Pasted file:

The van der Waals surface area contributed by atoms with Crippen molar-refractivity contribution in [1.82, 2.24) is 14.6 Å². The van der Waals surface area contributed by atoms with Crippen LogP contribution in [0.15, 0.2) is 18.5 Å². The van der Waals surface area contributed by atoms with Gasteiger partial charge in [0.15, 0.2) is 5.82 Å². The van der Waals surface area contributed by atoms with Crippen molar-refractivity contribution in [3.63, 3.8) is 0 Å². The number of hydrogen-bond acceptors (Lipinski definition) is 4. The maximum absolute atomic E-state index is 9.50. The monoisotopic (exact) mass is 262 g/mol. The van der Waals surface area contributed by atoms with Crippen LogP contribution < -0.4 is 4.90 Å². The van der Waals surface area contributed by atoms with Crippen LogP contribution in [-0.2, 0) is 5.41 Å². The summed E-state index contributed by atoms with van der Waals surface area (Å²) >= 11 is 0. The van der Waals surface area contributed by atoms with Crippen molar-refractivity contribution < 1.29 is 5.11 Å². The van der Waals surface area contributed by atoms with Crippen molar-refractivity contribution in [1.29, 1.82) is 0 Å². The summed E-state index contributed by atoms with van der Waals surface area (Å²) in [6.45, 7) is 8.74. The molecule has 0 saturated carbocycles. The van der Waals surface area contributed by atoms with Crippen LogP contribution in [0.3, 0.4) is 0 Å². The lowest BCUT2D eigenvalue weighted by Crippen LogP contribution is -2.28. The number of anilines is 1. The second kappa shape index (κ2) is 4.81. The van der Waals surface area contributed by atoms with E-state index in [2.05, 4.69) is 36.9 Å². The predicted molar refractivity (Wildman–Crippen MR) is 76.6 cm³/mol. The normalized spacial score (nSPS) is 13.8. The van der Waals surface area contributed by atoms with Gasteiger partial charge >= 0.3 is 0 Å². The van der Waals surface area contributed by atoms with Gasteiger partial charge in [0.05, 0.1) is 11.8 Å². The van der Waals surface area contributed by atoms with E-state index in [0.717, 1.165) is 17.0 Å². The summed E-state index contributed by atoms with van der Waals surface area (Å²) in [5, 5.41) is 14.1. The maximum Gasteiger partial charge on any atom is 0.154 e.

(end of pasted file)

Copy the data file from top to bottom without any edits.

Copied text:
The van der Waals surface area contributed by atoms with Crippen molar-refractivity contribution in [1.82, 2.24) is 14.6 Å². The van der Waals surface area contributed by atoms with Crippen LogP contribution in [0.15, 0.2) is 18.5 Å². The van der Waals surface area contributed by atoms with Gasteiger partial charge in [0.15, 0.2) is 5.82 Å². The van der Waals surface area contributed by atoms with Crippen molar-refractivity contribution in [3.63, 3.8) is 0 Å². The number of hydrogen-bond acceptors (Lipinski definition) is 4. The maximum absolute atomic E-state index is 9.50. The monoisotopic (exact) mass is 262 g/mol. The van der Waals surface area contributed by atoms with Crippen LogP contribution < -0.4 is 4.90 Å². The van der Waals surface area contributed by atoms with Crippen LogP contribution in [-0.2, 0) is 5.41 Å². The summed E-state index contributed by atoms with van der Waals surface area (Å²) >= 11 is 0. The van der Waals surface area contributed by atoms with Crippen molar-refractivity contribution < 1.29 is 5.11 Å². The van der Waals surface area contributed by atoms with Crippen molar-refractivity contribution in [1.29, 1.82) is 0 Å². The summed E-state index contributed by atoms with van der Waals surface area (Å²) in [6.45, 7) is 8.74. The molecule has 0 saturated carbocycles. The van der Waals surface area contributed by atoms with Crippen LogP contribution in [0.3, 0.4) is 0 Å². The lowest BCUT2D eigenvalue weighted by Crippen LogP contribution is -2.28. The number of anilines is 1. The second kappa shape index (κ2) is 4.81. The van der Waals surface area contributed by atoms with E-state index in [2.05, 4.69) is 36.9 Å². The predicted molar refractivity (Wildman–Crippen MR) is 76.6 cm³/mol. The normalized spacial score (nSPS) is 13.8. The van der Waals surface area contributed by atoms with Gasteiger partial charge >= 0.3 is 0 Å². The van der Waals surface area contributed by atoms with Gasteiger partial charge in [0.05, 0.1) is 11.8 Å². The van der Waals surface area contributed by atoms with E-state index in [0.717, 1.165) is 17.0 Å². The summed E-state index contributed by atoms with van der Waals surface area (Å²) in [5, 5.41) is 14.1. The maximum Gasteiger partial charge on any atom is 0.154 e.